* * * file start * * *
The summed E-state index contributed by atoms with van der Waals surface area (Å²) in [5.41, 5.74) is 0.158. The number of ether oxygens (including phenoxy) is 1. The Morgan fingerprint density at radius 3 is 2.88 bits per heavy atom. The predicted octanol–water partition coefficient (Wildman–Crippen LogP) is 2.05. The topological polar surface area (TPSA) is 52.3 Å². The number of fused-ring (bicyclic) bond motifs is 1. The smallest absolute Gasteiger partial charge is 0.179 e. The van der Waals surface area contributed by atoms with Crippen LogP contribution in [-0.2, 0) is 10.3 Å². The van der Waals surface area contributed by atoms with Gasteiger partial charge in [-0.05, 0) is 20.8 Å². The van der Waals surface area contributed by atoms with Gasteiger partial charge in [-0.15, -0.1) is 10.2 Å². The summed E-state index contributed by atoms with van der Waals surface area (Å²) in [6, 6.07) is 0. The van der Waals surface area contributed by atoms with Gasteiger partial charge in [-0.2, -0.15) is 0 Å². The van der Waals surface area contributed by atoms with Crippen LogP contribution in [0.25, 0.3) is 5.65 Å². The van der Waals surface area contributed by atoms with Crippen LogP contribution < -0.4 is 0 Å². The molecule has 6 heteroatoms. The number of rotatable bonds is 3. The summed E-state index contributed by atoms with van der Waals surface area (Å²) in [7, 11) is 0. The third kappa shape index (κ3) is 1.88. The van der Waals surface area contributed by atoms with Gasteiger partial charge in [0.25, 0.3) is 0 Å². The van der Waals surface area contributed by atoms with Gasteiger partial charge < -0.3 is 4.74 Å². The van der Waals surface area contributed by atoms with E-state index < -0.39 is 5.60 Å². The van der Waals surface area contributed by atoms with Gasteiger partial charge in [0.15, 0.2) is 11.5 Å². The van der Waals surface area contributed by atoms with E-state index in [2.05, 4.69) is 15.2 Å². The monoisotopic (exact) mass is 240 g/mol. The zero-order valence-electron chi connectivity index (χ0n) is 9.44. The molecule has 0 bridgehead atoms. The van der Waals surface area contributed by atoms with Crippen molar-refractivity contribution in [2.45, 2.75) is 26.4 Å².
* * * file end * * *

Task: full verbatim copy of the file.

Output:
The summed E-state index contributed by atoms with van der Waals surface area (Å²) in [5.41, 5.74) is 0.158. The number of ether oxygens (including phenoxy) is 1. The Morgan fingerprint density at radius 3 is 2.88 bits per heavy atom. The predicted octanol–water partition coefficient (Wildman–Crippen LogP) is 2.05. The topological polar surface area (TPSA) is 52.3 Å². The number of fused-ring (bicyclic) bond motifs is 1. The smallest absolute Gasteiger partial charge is 0.179 e. The van der Waals surface area contributed by atoms with Crippen LogP contribution in [-0.2, 0) is 10.3 Å². The van der Waals surface area contributed by atoms with Gasteiger partial charge in [-0.05, 0) is 20.8 Å². The van der Waals surface area contributed by atoms with Gasteiger partial charge in [-0.15, -0.1) is 10.2 Å². The summed E-state index contributed by atoms with van der Waals surface area (Å²) in [6, 6.07) is 0. The van der Waals surface area contributed by atoms with Gasteiger partial charge in [-0.2, -0.15) is 0 Å². The van der Waals surface area contributed by atoms with Crippen LogP contribution in [0.25, 0.3) is 5.65 Å². The van der Waals surface area contributed by atoms with Crippen LogP contribution < -0.4 is 0 Å². The molecule has 6 heteroatoms. The number of rotatable bonds is 3. The summed E-state index contributed by atoms with van der Waals surface area (Å²) in [7, 11) is 0. The third kappa shape index (κ3) is 1.88. The van der Waals surface area contributed by atoms with Gasteiger partial charge in [0.25, 0.3) is 0 Å². The van der Waals surface area contributed by atoms with Gasteiger partial charge < -0.3 is 4.74 Å². The van der Waals surface area contributed by atoms with E-state index < -0.39 is 5.60 Å². The van der Waals surface area contributed by atoms with Gasteiger partial charge in [0.15, 0.2) is 11.5 Å². The van der Waals surface area contributed by atoms with E-state index in [2.05, 4.69) is 15.2 Å². The monoisotopic (exact) mass is 240 g/mol. The zero-order valence-electron chi connectivity index (χ0n) is 9.44. The molecule has 0 bridgehead atoms. The van der Waals surface area contributed by atoms with Crippen molar-refractivity contribution in [2.45, 2.75) is 26.4 Å².